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Maine communities making plans to spend latest pandemic aid

August 16, 2021 GMT

PORTLAND, Maine (AP) — Maine municipalities and counties plan to spend American Rescue Plan Act funding on everything from bonuses for front-line workers to infrastructure projects.

Allowed expenses include public health measures, hazard pay for public and private front-line workers, business grants, affordable housing, child care and other costs resulting from revenue losses or budget shortfalls, the Portland Press Herald reported.

Maine’s 16 counties are receiving $261 million and the state’s six largest cities are getting $121.6 million directly from the U.S. Treasury. The Mills administration received a 30-day extension to disburse another $119 million to 479 smaller communities.

“It is our goal to distribute these funds quickly and we expect Maine communities to have them in hand in short order,” said Kelsey Goldsmith, department spokesperson.

Municipalities and counties have some time to figure out how to use the money, but it must be committed by the end of 2024 and spent by the end of 2026.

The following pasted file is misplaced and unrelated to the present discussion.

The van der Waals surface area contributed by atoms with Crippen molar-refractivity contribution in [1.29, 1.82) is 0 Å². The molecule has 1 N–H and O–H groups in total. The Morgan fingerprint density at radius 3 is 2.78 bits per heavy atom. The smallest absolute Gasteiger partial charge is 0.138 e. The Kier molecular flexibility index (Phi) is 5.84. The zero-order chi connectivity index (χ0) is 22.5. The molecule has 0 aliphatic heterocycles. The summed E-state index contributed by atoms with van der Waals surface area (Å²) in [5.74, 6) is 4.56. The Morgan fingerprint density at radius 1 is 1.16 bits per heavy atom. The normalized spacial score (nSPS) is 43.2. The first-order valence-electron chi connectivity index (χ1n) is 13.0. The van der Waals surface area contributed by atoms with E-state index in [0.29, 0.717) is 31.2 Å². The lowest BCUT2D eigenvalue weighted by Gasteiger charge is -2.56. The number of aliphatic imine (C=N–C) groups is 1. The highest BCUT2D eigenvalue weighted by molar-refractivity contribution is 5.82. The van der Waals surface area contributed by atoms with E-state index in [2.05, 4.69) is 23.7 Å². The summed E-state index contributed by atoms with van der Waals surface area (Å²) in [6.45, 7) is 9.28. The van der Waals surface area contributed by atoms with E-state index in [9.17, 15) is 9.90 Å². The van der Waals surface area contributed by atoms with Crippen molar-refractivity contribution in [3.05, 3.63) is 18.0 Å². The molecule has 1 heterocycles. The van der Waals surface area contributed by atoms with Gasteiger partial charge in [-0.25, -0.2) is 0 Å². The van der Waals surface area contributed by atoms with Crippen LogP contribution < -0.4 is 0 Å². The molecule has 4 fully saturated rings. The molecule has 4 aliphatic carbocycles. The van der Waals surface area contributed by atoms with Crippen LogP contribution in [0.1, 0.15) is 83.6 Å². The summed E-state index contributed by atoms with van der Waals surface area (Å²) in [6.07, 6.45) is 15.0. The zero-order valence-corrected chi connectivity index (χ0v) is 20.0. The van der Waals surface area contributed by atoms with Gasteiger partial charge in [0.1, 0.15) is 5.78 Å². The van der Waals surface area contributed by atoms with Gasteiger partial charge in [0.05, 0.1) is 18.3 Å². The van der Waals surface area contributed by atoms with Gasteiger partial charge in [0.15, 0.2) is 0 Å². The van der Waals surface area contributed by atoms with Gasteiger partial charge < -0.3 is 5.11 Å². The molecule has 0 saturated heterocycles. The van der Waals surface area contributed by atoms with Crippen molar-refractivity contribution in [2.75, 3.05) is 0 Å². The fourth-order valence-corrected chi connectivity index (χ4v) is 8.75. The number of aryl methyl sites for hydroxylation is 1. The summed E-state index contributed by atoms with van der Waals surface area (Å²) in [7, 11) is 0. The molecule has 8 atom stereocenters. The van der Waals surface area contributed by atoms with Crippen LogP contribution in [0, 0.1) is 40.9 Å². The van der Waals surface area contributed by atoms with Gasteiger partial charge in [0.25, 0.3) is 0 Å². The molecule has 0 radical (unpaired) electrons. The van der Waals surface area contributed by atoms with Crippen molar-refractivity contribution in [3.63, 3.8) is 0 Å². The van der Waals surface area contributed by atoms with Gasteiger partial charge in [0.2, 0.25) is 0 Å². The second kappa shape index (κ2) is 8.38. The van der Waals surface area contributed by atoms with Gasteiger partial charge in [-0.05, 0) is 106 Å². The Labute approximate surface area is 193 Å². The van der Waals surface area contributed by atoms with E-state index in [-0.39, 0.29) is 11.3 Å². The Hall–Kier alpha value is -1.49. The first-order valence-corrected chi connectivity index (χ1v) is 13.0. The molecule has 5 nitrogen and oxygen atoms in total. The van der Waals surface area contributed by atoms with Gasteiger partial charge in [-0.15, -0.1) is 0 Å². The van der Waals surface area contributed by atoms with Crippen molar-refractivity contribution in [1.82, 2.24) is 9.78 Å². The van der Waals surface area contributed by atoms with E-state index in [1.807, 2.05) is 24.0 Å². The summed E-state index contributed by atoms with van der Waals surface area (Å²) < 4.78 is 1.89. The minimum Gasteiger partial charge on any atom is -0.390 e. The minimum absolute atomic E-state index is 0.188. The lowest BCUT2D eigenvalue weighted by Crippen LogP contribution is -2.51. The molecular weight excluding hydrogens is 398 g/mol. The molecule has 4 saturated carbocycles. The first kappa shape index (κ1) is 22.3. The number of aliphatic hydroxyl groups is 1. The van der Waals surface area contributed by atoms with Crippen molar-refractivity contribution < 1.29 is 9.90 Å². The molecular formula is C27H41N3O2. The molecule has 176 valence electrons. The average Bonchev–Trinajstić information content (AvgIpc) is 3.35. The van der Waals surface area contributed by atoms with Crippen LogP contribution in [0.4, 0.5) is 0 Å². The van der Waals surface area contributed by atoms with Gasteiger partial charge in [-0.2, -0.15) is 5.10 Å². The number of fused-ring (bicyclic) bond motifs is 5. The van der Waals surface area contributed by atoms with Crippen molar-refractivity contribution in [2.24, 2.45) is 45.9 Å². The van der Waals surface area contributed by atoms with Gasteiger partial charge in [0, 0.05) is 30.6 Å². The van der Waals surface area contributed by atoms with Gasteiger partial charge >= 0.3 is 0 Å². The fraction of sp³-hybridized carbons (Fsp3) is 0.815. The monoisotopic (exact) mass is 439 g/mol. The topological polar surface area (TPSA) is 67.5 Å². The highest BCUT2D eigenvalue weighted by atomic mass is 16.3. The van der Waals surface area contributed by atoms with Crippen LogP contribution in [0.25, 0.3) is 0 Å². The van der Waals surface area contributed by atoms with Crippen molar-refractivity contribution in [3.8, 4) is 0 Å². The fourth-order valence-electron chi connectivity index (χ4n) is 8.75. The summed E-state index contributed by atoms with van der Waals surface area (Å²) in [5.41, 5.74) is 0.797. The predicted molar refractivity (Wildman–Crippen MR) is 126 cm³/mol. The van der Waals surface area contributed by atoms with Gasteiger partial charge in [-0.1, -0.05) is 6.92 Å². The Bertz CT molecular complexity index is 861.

In other pandemic-related news:

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VACCINE MANDATE

Dozens of people turned out in Augusta to protest Maine’s vaccine mandate for health care workers.

Democratic Gov. Janet Mills announced last week that health care workers must be vaccinated against COVID-19 by Oct. 1.

The protest on Monday was the third in as many days. There were similar protests over the weekend in Bangor and Portland.

A Maine Department of Health and Human Services survey indicates 80.3% of staff at hospitals, 73% of staff at nursing facilities, and 68.2% of staff at intermediate care facilities with intellectual disabilities have been fully vaccinated against COVID-19.

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HOULTON CLOSURES

Several businesses in Houlton have closed temporarily because of a spike in COVID-19 infections.

The Houlton Town Office already closed last week after several employees tested positive and others were quarantined because of contact with them. The Cary Library in Houlton is also closed because of infections.

Houlton Regional Hospital has seen an increase in activity in recent days. It is prepared to take on new patients, CEO Shawn Anderson told the Bangor Daily News.

“We’ve been busy in the hospital, but are not at capacity,” Anderson said.